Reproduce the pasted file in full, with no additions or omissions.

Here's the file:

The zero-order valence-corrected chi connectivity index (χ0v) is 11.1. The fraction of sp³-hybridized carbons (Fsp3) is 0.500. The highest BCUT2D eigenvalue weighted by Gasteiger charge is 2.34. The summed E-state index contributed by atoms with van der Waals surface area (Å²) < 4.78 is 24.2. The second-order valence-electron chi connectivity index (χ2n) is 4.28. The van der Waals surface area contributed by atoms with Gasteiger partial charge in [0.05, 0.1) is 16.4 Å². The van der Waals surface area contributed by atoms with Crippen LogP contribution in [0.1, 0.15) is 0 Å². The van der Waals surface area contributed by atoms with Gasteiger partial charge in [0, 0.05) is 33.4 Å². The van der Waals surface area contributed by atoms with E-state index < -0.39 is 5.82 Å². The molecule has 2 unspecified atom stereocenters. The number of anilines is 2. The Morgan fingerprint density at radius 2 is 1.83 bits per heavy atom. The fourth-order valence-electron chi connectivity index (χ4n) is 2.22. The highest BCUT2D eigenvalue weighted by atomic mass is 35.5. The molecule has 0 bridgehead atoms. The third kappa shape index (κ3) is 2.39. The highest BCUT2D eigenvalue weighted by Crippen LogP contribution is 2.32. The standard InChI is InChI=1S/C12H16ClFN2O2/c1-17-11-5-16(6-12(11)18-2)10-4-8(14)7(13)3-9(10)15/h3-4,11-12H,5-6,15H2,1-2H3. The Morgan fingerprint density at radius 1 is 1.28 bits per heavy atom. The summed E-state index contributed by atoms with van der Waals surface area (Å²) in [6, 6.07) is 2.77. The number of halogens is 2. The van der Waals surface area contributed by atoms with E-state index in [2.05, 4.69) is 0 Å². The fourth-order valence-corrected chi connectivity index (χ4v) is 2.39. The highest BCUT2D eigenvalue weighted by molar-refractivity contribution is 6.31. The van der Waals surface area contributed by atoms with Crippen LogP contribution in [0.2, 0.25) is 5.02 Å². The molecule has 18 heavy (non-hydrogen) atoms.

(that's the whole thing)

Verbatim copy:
The zero-order valence-corrected chi connectivity index (χ0v) is 11.1. The fraction of sp³-hybridized carbons (Fsp3) is 0.500. The highest BCUT2D eigenvalue weighted by Gasteiger charge is 2.34. The summed E-state index contributed by atoms with van der Waals surface area (Å²) < 4.78 is 24.2. The second-order valence-electron chi connectivity index (χ2n) is 4.28. The van der Waals surface area contributed by atoms with Gasteiger partial charge in [0.05, 0.1) is 16.4 Å². The van der Waals surface area contributed by atoms with Crippen LogP contribution in [0.1, 0.15) is 0 Å². The van der Waals surface area contributed by atoms with Gasteiger partial charge in [0, 0.05) is 33.4 Å². The van der Waals surface area contributed by atoms with E-state index < -0.39 is 5.82 Å². The molecule has 2 unspecified atom stereocenters. The number of anilines is 2. The Morgan fingerprint density at radius 2 is 1.83 bits per heavy atom. The fourth-order valence-electron chi connectivity index (χ4n) is 2.22. The highest BCUT2D eigenvalue weighted by atomic mass is 35.5. The molecule has 0 bridgehead atoms. The third kappa shape index (κ3) is 2.39. The highest BCUT2D eigenvalue weighted by Crippen LogP contribution is 2.32. The standard InChI is InChI=1S/C12H16ClFN2O2/c1-17-11-5-16(6-12(11)18-2)10-4-8(14)7(13)3-9(10)15/h3-4,11-12H,5-6,15H2,1-2H3. The Morgan fingerprint density at radius 1 is 1.28 bits per heavy atom. The summed E-state index contributed by atoms with van der Waals surface area (Å²) in [6, 6.07) is 2.77. The number of halogens is 2. The van der Waals surface area contributed by atoms with E-state index in [2.05, 4.69) is 0 Å². The fourth-order valence-corrected chi connectivity index (χ4v) is 2.39. The highest BCUT2D eigenvalue weighted by molar-refractivity contribution is 6.31. The van der Waals surface area contributed by atoms with Crippen LogP contribution in [0.2, 0.25) is 5.02 Å². The molecule has 18 heavy (non-hydrogen) atoms.